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According to First Lady Michelle Obama, in a piece she wrote for the Healthy Child Healthy World book, when her daughter Malia was about three years old, they took a family outing to the circus where Malia’s breathing became more and more strained. The Obamas rushed her to the emergency room where the doctor diagnosed her with asthma.

It’s all too common of a story these days. In fact, asthma is the most common chronic disorder of childhood impacting nine million children under the age of 18 —a more than 200% increase over the last 30 years.

Everyone who's been through it knows that an asthma diagnosis begins a complete shift in lifestyle. For the Obama family, it was no different. How have they coped? "Since then, we've worked to stay ahead of it," writes First Lady Obama. "We take Malia to the pediatrician regularly to ensure she has whatever treatment she requires. We keep our house dust- and dander-free, and don't bring in anything that will disrupt her."

She advocates for the same type of simple prevention for others in the same position. "Parents of children with asthma need to know how to reduce the chances of an attack if it happens, and when to go to the hospital. Irritants and allergens in the air, such as smoke, dust mites, pet dander, cockroaches, mold, and pollen, can make attacks more likely. So parents who have children with asthma should keep houses clean of potential triggers."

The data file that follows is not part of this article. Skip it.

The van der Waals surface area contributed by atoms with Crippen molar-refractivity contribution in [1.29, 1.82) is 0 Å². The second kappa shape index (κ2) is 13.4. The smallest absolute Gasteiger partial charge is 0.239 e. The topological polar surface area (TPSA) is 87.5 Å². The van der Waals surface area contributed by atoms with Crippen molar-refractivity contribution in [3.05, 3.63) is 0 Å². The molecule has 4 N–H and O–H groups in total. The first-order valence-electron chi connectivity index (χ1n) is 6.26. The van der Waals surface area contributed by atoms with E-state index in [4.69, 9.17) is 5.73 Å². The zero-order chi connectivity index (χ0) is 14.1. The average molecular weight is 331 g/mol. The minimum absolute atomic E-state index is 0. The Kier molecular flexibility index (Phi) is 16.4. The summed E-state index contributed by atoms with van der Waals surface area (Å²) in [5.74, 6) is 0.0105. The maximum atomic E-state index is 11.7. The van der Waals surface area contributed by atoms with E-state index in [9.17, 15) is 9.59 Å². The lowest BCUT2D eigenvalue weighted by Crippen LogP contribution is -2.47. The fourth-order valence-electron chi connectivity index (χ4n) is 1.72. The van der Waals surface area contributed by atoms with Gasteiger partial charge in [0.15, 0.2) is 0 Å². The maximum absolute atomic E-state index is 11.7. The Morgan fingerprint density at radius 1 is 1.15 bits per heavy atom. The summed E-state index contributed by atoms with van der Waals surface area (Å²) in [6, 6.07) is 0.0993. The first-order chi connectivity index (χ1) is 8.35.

In addition to reducing these more commonly recognized allergens, you can also help everyone breathe easier by following these simple steps

1. Open your windows. Chemicals like respiratory irritants build up in your home if there is no ventilation. By opening your windows, you will let fresh air in and allow polluted air a way to exit. Check AirNow.gov and Pollen.com for information regarding outdoor air quality in order to make sure you are opening your windows at the best times.

2. Reduce dust and other particles on your floor. Twice a week, use a damp mop or use a vacuum cleaner equipped with a HEPA filter. HEPA filters capture 95 percent of all particles. Consider replacing wall-to-wall carpeting, a pollutant trap, with washable area rugs.

3. Avoid all chemical pesticides. Pesticides are poisons. There are safer alternatives to keep pests under control.

4. Use least-toxic, mild, or non-toxic household cleaners. Conventional cleaners can irritate airways. Instead, use basic kitchen ingredients or buy "green" cleaners that are made with less toxic ingredients.

5. Use natural personal care products. Cosmetics, lotions, shampoos, and perfumes can all contain a multitude of chemicals that can irritate the respiratory system. Look for products with ingredients you can pronounce and use less. Refer to Cosmeticsdatabase.com for the safest options

Learn more about the causes and treatments for asthma by reading “A Healthy Child Healthy World Perspective on Asthma” with Contributions from Dr. Martha Herbert, Dr. Harvey Karp and Dr. Phil Landrigan.

Michelle Obama's quotes taken from Healthy Child Healthy World: Creating a Cleaner, Greener, Safer Home. Reprinted by arrangement with Plume, a member of Penguin Group (USA) Inc. Copyright (c) 2009 by Healthy Child Healthy World

 

This article originally appeared on the Healthy Child Healthy World blog.

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